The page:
Remembering Irwin Hyatt, Jr.

The Emory History Department mourns the death of Dr. Irwin Hyatt, Jr., a beloved professor of East Asian History at Emory from 1966 through his retirement in 2002. A native of Atlanta, Hyatt received his undergraduate degree at Emory College in 1956 and completed his doctoral work at Harvard in the mid-1960s. As he recounted in a 2002 article, Hyatt returned to Emory by coincidence. At the time, the History Department had no curricular offerings outside of Western Civilizations. Hyatt became the first Area Studies expert outside of the United States and Europe, thus helping to pave the way for the Department’s leading contemporary doctoral programs in regions beyond the North Atlantic, including Asia, Africa, and Latin America.

In 1976 Harvard UP published Hyatt’s Our Ordered Lives Confess: Three Nineteenth-Century Missionaries in East Shantung, a biographical study of three missionaries in Northeast China. Reviewers at the time described the work as “a scholarly, carefully-documented contribution” and a “remarkable and sensitive book.” Hyatt’s popular courses and mentorship of students were much appreciated on campus. Joan L. Goldfrank (73C 76L) composed a lovely reflection about Hyatt in a 2011 issue of Emory Magazine:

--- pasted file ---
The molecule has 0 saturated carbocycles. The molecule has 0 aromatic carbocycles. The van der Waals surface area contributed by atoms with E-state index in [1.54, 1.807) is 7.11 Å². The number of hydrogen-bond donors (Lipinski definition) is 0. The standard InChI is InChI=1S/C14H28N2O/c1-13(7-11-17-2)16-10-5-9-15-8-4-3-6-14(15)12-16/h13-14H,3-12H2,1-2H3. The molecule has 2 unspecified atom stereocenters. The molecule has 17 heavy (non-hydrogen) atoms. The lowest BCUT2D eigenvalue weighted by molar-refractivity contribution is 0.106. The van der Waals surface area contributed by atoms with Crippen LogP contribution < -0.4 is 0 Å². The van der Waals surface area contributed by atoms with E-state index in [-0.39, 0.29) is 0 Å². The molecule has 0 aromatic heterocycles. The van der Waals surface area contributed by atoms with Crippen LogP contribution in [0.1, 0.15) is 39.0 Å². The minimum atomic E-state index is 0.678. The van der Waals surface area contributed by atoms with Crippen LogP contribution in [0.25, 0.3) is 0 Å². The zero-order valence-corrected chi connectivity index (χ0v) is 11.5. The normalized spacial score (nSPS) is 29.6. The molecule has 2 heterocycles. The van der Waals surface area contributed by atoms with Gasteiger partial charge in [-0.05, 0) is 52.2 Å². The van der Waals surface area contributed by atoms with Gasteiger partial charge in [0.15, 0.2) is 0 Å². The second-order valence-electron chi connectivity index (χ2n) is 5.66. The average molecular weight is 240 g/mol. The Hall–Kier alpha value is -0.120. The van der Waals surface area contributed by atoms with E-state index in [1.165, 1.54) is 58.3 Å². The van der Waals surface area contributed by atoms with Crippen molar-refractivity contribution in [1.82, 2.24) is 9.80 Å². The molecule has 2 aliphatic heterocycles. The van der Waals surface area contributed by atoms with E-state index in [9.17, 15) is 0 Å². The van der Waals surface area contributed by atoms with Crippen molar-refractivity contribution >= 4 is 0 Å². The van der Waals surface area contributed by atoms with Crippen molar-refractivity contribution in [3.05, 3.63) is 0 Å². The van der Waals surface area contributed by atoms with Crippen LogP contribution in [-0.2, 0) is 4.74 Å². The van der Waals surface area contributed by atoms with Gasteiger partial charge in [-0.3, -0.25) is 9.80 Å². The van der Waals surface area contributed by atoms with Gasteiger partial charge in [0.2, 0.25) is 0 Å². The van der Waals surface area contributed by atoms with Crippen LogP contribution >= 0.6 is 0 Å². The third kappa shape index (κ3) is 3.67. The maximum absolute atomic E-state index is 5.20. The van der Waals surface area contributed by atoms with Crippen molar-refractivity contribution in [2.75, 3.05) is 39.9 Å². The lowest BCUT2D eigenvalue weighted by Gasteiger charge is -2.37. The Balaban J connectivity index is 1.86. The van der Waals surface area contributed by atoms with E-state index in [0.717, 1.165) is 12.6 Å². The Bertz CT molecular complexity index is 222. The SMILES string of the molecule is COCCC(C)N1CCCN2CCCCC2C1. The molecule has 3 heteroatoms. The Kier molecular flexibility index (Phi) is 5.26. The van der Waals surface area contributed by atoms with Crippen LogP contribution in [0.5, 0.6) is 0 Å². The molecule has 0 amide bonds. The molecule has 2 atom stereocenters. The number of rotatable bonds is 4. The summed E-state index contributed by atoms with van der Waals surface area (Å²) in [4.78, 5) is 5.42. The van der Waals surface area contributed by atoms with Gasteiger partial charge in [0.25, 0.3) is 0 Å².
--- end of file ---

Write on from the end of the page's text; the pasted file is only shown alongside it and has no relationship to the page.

“I must identify my favorite professor, Irwin Hyatt of the Department of History. Although I had an idea that I would be a history major before I entered college, I was convinced of this decision after taking an introduction course with Professor Hyatt. I then took every course he taught. I concentrated in Chinese history because of his inspirational teaching. He taught me to appreciate the importance of history and what history informs us about people. Professor Hyatt was also readily available outside of the classroom as I juggled a personal crisis and searched to find my path in life. He provided great support and guidance.

“All these many years later, one of those voices in my head is Dr. Hyatt’s, reminding me not to be judgmental of and to try to understand others. It is a helpful voice. Therefore, it is just that simple. The Emory professors made the significant difference in my college career. Thanks, Emory, for providing me with such a unique and treasured opportunity.”

Hyatt joined the College’s dean office in 1988, where he served as Senior Associate Dean until his retirement. He received the Jefferson Award in 2002, given annually to a faculty member at Emory who has demonstrated “significant service to the University through personal activities, influence and leadership.” Read more about Hyatt’s life, career, and contributions to the Emory community on his obituary and the Emory Report’s 2002 article, “Hyatt closes Emory career with honors.”

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